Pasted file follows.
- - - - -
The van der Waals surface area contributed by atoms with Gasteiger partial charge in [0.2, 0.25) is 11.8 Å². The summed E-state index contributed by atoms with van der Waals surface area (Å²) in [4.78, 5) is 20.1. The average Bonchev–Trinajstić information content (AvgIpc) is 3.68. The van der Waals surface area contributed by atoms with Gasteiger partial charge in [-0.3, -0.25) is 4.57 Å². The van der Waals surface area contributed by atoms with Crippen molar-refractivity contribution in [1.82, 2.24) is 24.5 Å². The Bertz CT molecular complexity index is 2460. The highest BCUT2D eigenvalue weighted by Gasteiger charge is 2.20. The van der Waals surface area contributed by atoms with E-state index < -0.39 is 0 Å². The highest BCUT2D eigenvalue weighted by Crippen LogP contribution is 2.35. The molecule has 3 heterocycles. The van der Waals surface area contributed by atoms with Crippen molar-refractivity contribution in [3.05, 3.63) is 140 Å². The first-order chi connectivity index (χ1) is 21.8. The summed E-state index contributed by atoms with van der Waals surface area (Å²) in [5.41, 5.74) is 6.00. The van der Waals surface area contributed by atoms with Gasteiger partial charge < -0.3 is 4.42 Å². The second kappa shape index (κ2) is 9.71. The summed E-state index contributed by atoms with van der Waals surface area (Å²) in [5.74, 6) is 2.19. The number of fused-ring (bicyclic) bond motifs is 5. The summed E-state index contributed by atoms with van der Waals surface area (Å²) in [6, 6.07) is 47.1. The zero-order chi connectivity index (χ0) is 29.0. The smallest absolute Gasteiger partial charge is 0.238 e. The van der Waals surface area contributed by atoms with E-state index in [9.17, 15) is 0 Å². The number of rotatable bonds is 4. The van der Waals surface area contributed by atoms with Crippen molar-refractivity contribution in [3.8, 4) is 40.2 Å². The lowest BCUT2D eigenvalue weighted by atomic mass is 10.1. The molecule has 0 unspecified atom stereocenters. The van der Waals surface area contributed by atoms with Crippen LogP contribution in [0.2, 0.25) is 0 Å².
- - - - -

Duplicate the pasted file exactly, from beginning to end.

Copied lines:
The van der Waals surface area contributed by atoms with Gasteiger partial charge in [0.2, 0.25) is 11.8 Å². The summed E-state index contributed by atoms with van der Waals surface area (Å²) in [4.78, 5) is 20.1. The average Bonchev–Trinajstić information content (AvgIpc) is 3.68. The van der Waals surface area contributed by atoms with Gasteiger partial charge in [-0.3, -0.25) is 4.57 Å². The van der Waals surface area contributed by atoms with Crippen molar-refractivity contribution in [1.82, 2.24) is 24.5 Å². The Bertz CT molecular complexity index is 2460. The highest BCUT2D eigenvalue weighted by Gasteiger charge is 2.20. The van der Waals surface area contributed by atoms with E-state index < -0.39 is 0 Å². The highest BCUT2D eigenvalue weighted by Crippen LogP contribution is 2.35. The molecule has 3 heterocycles. The van der Waals surface area contributed by atoms with Crippen molar-refractivity contribution in [3.05, 3.63) is 140 Å². The first-order chi connectivity index (χ1) is 21.8. The summed E-state index contributed by atoms with van der Waals surface area (Å²) in [5.41, 5.74) is 6.00. The van der Waals surface area contributed by atoms with Gasteiger partial charge < -0.3 is 4.42 Å². The second kappa shape index (κ2) is 9.71. The summed E-state index contributed by atoms with van der Waals surface area (Å²) in [5.74, 6) is 2.19. The number of fused-ring (bicyclic) bond motifs is 5. The summed E-state index contributed by atoms with van der Waals surface area (Å²) in [6, 6.07) is 47.1. The zero-order chi connectivity index (χ0) is 29.0. The smallest absolute Gasteiger partial charge is 0.238 e. The van der Waals surface area contributed by atoms with E-state index in [9.17, 15) is 0 Å². The number of rotatable bonds is 4. The van der Waals surface area contributed by atoms with Crippen molar-refractivity contribution in [3.8, 4) is 40.2 Å². The lowest BCUT2D eigenvalue weighted by atomic mass is 10.1. The molecule has 0 unspecified atom stereocenters. The van der Waals surface area contributed by atoms with Crippen LogP contribution in [0.2, 0.25) is 0 Å².